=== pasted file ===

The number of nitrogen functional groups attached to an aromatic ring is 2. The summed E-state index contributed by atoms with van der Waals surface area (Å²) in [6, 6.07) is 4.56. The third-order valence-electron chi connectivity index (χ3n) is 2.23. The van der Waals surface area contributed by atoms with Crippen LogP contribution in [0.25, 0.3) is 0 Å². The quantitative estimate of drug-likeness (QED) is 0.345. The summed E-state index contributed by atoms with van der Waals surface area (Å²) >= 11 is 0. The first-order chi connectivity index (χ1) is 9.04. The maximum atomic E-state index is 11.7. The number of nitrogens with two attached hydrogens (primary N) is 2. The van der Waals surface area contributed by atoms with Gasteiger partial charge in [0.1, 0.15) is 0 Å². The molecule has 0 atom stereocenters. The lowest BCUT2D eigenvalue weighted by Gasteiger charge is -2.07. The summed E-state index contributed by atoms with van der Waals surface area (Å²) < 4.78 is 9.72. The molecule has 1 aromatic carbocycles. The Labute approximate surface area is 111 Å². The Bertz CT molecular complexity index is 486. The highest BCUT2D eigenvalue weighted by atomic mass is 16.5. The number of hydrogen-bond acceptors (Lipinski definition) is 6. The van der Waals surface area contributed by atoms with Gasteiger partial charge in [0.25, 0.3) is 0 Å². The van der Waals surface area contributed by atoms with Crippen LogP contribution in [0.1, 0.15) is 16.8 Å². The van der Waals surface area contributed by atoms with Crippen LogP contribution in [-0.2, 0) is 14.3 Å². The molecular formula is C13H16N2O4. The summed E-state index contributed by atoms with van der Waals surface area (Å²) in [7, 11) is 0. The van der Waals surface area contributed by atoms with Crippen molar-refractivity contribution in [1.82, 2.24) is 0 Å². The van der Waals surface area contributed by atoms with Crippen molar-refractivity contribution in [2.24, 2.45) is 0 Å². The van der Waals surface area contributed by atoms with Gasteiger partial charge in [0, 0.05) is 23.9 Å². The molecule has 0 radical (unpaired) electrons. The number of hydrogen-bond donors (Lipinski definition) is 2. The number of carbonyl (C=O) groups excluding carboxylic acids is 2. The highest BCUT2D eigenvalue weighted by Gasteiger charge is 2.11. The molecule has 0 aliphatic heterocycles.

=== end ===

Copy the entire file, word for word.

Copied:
The number of nitrogen functional groups attached to an aromatic ring is 2. The summed E-state index contributed by atoms with van der Waals surface area (Å²) in [6, 6.07) is 4.56. The third-order valence-electron chi connectivity index (χ3n) is 2.23. The van der Waals surface area contributed by atoms with Crippen LogP contribution in [0.25, 0.3) is 0 Å². The quantitative estimate of drug-likeness (QED) is 0.345. The summed E-state index contributed by atoms with van der Waals surface area (Å²) >= 11 is 0. The first-order chi connectivity index (χ1) is 9.04. The maximum atomic E-state index is 11.7. The number of nitrogens with two attached hydrogens (primary N) is 2. The van der Waals surface area contributed by atoms with Gasteiger partial charge in [0.1, 0.15) is 0 Å². The molecule has 0 atom stereocenters. The lowest BCUT2D eigenvalue weighted by Gasteiger charge is -2.07. The summed E-state index contributed by atoms with van der Waals surface area (Å²) < 4.78 is 9.72. The molecule has 1 aromatic carbocycles. The Labute approximate surface area is 111 Å². The Bertz CT molecular complexity index is 486. The highest BCUT2D eigenvalue weighted by atomic mass is 16.5. The number of hydrogen-bond acceptors (Lipinski definition) is 6. The van der Waals surface area contributed by atoms with Gasteiger partial charge in [0.25, 0.3) is 0 Å². The van der Waals surface area contributed by atoms with Crippen LogP contribution in [0.1, 0.15) is 16.8 Å². The van der Waals surface area contributed by atoms with Crippen LogP contribution in [-0.2, 0) is 14.3 Å². The molecular formula is C13H16N2O4. The summed E-state index contributed by atoms with van der Waals surface area (Å²) in [7, 11) is 0. The van der Waals surface area contributed by atoms with Crippen molar-refractivity contribution in [1.82, 2.24) is 0 Å². The van der Waals surface area contributed by atoms with Crippen molar-refractivity contribution in [2.24, 2.45) is 0 Å². The van der Waals surface area contributed by atoms with Gasteiger partial charge in [0, 0.05) is 23.9 Å². The molecule has 0 radical (unpaired) electrons. The number of hydrogen-bond donors (Lipinski definition) is 2. The number of carbonyl (C=O) groups excluding carboxylic acids is 2. The highest BCUT2D eigenvalue weighted by Gasteiger charge is 2.11. The molecule has 0 aliphatic heterocycles.